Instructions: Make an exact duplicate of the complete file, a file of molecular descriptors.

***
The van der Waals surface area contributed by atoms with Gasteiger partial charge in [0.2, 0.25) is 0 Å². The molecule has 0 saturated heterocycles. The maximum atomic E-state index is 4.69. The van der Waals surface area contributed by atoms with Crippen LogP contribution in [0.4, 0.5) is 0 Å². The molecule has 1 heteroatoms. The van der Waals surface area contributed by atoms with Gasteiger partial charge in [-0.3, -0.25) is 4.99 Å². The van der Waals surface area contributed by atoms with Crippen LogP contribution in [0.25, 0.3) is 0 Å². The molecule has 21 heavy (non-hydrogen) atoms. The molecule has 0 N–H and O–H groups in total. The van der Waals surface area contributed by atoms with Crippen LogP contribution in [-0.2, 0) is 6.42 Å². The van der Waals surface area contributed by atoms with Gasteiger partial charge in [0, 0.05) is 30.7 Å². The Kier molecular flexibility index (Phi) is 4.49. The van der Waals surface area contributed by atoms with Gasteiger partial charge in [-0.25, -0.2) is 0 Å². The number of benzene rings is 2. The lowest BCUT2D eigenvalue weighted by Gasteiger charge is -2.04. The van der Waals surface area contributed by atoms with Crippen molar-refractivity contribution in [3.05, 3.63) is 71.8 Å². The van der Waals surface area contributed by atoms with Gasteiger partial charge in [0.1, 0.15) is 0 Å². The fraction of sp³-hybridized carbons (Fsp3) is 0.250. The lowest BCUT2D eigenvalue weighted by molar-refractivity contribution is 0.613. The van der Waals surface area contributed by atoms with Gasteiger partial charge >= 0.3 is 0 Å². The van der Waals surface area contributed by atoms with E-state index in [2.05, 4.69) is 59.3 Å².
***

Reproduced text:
The van der Waals surface area contributed by atoms with Gasteiger partial charge in [0.2, 0.25) is 0 Å². The molecule has 0 saturated heterocycles. The maximum atomic E-state index is 4.69. The van der Waals surface area contributed by atoms with Crippen LogP contribution in [0.4, 0.5) is 0 Å². The molecule has 1 heteroatoms. The van der Waals surface area contributed by atoms with Gasteiger partial charge in [-0.3, -0.25) is 4.99 Å². The van der Waals surface area contributed by atoms with Crippen LogP contribution in [0.25, 0.3) is 0 Å². The molecule has 21 heavy (non-hydrogen) atoms. The molecule has 0 N–H and O–H groups in total. The van der Waals surface area contributed by atoms with Crippen LogP contribution in [-0.2, 0) is 6.42 Å². The van der Waals surface area contributed by atoms with Gasteiger partial charge in [0, 0.05) is 30.7 Å². The Kier molecular flexibility index (Phi) is 4.49. The van der Waals surface area contributed by atoms with Gasteiger partial charge in [-0.25, -0.2) is 0 Å². The number of benzene rings is 2. The lowest BCUT2D eigenvalue weighted by Gasteiger charge is -2.04. The van der Waals surface area contributed by atoms with Crippen molar-refractivity contribution in [3.05, 3.63) is 71.8 Å². The van der Waals surface area contributed by atoms with Gasteiger partial charge in [0.1, 0.15) is 0 Å². The fraction of sp³-hybridized carbons (Fsp3) is 0.250. The lowest BCUT2D eigenvalue weighted by molar-refractivity contribution is 0.613. The van der Waals surface area contributed by atoms with Gasteiger partial charge >= 0.3 is 0 Å². The van der Waals surface area contributed by atoms with E-state index in [2.05, 4.69) is 59.3 Å².